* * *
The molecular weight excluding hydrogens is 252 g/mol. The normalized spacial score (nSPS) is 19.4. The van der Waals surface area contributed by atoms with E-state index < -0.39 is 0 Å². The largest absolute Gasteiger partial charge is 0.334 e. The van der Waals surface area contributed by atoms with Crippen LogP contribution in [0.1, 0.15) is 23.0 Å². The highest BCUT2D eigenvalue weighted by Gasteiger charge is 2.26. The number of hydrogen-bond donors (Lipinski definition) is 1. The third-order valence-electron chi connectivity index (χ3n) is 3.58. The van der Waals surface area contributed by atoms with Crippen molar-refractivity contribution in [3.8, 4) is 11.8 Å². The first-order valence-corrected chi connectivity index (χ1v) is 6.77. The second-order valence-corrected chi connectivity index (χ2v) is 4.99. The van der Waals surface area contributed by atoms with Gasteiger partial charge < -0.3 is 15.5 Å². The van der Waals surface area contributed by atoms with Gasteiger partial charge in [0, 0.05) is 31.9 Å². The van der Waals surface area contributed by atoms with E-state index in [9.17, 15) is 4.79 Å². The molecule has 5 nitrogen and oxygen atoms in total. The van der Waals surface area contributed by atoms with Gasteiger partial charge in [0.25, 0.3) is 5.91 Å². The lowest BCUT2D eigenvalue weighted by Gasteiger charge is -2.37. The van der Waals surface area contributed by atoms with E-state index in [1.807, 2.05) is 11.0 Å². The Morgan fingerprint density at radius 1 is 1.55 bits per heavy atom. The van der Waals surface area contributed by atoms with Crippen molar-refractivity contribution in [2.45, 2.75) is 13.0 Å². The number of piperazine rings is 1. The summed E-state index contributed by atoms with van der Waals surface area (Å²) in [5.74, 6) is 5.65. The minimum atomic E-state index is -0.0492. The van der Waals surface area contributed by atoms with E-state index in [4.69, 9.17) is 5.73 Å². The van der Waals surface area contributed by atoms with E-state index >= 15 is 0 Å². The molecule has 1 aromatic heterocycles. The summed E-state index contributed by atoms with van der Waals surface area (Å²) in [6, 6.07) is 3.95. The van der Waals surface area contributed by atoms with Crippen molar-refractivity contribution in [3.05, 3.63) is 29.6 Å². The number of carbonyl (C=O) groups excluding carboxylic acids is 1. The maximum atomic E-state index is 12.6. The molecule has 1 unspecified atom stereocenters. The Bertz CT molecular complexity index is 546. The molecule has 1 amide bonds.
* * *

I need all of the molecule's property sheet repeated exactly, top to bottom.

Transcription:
The molecular weight excluding hydrogens is 252 g/mol. The normalized spacial score (nSPS) is 19.4. The van der Waals surface area contributed by atoms with E-state index < -0.39 is 0 Å². The largest absolute Gasteiger partial charge is 0.334 e. The van der Waals surface area contributed by atoms with Crippen LogP contribution in [0.1, 0.15) is 23.0 Å². The highest BCUT2D eigenvalue weighted by Gasteiger charge is 2.26. The number of hydrogen-bond donors (Lipinski definition) is 1. The third-order valence-electron chi connectivity index (χ3n) is 3.58. The van der Waals surface area contributed by atoms with Crippen molar-refractivity contribution in [3.8, 4) is 11.8 Å². The first-order valence-corrected chi connectivity index (χ1v) is 6.77. The second-order valence-corrected chi connectivity index (χ2v) is 4.99. The van der Waals surface area contributed by atoms with Gasteiger partial charge < -0.3 is 15.5 Å². The van der Waals surface area contributed by atoms with Gasteiger partial charge in [0, 0.05) is 31.9 Å². The van der Waals surface area contributed by atoms with E-state index in [9.17, 15) is 4.79 Å². The molecule has 5 nitrogen and oxygen atoms in total. The van der Waals surface area contributed by atoms with Gasteiger partial charge in [0.25, 0.3) is 5.91 Å². The lowest BCUT2D eigenvalue weighted by Gasteiger charge is -2.37. The van der Waals surface area contributed by atoms with E-state index in [1.807, 2.05) is 11.0 Å². The Morgan fingerprint density at radius 1 is 1.55 bits per heavy atom. The van der Waals surface area contributed by atoms with Crippen molar-refractivity contribution in [2.45, 2.75) is 13.0 Å². The number of piperazine rings is 1. The summed E-state index contributed by atoms with van der Waals surface area (Å²) in [5.74, 6) is 5.65. The minimum atomic E-state index is -0.0492. The van der Waals surface area contributed by atoms with E-state index in [4.69, 9.17) is 5.73 Å². The van der Waals surface area contributed by atoms with E-state index >= 15 is 0 Å². The molecule has 1 aromatic heterocycles. The summed E-state index contributed by atoms with van der Waals surface area (Å²) in [6, 6.07) is 3.95. The van der Waals surface area contributed by atoms with Crippen molar-refractivity contribution in [3.05, 3.63) is 29.6 Å². The number of carbonyl (C=O) groups excluding carboxylic acids is 1. The maximum atomic E-state index is 12.6. The molecule has 1 unspecified atom stereocenters. The Bertz CT molecular complexity index is 546. The molecule has 1 amide bonds.